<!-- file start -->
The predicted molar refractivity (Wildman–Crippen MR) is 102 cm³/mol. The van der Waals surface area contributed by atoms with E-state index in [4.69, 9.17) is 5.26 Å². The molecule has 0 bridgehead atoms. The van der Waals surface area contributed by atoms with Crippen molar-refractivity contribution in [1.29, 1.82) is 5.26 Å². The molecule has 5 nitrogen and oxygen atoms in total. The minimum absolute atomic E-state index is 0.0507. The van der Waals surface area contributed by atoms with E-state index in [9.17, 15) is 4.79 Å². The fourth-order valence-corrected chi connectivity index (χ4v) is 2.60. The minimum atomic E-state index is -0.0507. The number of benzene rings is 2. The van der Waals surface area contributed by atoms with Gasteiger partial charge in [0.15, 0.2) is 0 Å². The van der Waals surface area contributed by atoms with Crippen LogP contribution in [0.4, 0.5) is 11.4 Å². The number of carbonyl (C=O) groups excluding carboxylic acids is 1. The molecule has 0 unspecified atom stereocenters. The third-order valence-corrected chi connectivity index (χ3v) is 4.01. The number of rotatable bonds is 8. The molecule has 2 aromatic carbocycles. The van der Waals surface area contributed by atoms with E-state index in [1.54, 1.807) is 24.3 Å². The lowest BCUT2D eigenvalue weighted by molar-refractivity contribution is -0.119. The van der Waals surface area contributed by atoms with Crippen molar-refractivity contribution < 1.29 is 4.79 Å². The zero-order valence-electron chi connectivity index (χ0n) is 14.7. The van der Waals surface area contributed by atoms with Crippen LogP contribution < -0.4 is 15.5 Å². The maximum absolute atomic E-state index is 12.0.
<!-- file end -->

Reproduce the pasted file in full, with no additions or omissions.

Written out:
The predicted molar refractivity (Wildman–Crippen MR) is 102 cm³/mol. The van der Waals surface area contributed by atoms with E-state index in [4.69, 9.17) is 5.26 Å². The molecule has 0 bridgehead atoms. The van der Waals surface area contributed by atoms with Crippen molar-refractivity contribution in [1.29, 1.82) is 5.26 Å². The molecule has 5 nitrogen and oxygen atoms in total. The minimum absolute atomic E-state index is 0.0507. The van der Waals surface area contributed by atoms with E-state index in [9.17, 15) is 4.79 Å². The fourth-order valence-corrected chi connectivity index (χ4v) is 2.60. The minimum atomic E-state index is -0.0507. The number of benzene rings is 2. The van der Waals surface area contributed by atoms with Gasteiger partial charge in [0.15, 0.2) is 0 Å². The van der Waals surface area contributed by atoms with Crippen LogP contribution in [0.4, 0.5) is 11.4 Å². The number of carbonyl (C=O) groups excluding carboxylic acids is 1. The molecule has 0 unspecified atom stereocenters. The third-order valence-corrected chi connectivity index (χ3v) is 4.01. The number of rotatable bonds is 8. The molecule has 2 aromatic carbocycles. The van der Waals surface area contributed by atoms with E-state index in [1.54, 1.807) is 24.3 Å². The lowest BCUT2D eigenvalue weighted by molar-refractivity contribution is -0.119. The van der Waals surface area contributed by atoms with Crippen molar-refractivity contribution < 1.29 is 4.79 Å². The zero-order valence-electron chi connectivity index (χ0n) is 14.7. The van der Waals surface area contributed by atoms with Crippen LogP contribution < -0.4 is 15.5 Å². The maximum absolute atomic E-state index is 12.0.